Poster B64, Sunday, March 26, 8:00 – 10:00 am, Pacific Concourse
Violating linguistic prediction in musicians and non-musicians
Allison R. Fogel1, Edward W. Wlotko1, Gina R. Kuperberg1,2,3, Aniruddh D. Patel1; 1Tufts University, 2MGH/HST Athinoula A. Martinos Center for Biomedical Imaging, 3Massachusetts General Hospital
Prediction is thought to play an important role in the processing of both music and language, leading to recent interest in the possible relationship between neurocognitive mechanisms of prediction across the two domains. While there is evidence that individuals with musical training show enhancements in some aspects of language processing (such as prosody and affect), the impact of musical training on predictive tendencies in language has not been well explored. Here we asked whether musicians are more sensitive than non-musicians to words that violate strong linguistic predictions. Because prediction is vital for successful music processing, it is possible that musical training may be associated with stronger prediction of upcoming information in general, or with changes in other aspects of cognition (such as working memory) that in turn impact predictive tendencies in language. Previous studies have reported individual differences in the neural effects of violating very strong lexical predictions, as indexed by a late ERP component that follows the N400, known as the frontal positivity. We investigated whether this late frontal positivity would differ between individuals with and without musical training. Contrary to our hypothesis, no relationship was observed between the amplitude of the frontal positivity and musical training. However, cognitive testing of a subset of these participants revealed a relationship between musical training and visual statistical learning performance. These results suggest that, while musical training does not impact the strength of an individual’s lexical predictions in language, it may enhance an individual’s ability to learn statistical regularities from the environment.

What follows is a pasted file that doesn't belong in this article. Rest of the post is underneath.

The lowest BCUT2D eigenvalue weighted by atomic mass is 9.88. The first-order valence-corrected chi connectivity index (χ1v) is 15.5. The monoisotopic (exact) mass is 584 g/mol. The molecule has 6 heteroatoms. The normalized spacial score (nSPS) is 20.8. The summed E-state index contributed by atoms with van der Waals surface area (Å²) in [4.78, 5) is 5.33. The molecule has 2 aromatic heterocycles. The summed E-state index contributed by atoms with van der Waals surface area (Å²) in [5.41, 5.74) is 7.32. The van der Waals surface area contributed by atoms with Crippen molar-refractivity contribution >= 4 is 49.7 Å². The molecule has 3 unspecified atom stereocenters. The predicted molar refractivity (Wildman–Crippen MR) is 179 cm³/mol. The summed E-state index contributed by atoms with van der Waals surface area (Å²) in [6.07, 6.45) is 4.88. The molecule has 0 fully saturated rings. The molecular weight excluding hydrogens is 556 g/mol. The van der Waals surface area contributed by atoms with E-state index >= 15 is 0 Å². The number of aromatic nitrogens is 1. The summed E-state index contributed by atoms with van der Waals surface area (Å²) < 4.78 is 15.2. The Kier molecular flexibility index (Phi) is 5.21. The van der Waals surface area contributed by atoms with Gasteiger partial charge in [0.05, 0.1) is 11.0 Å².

Topic Area: LANGUAGE: Other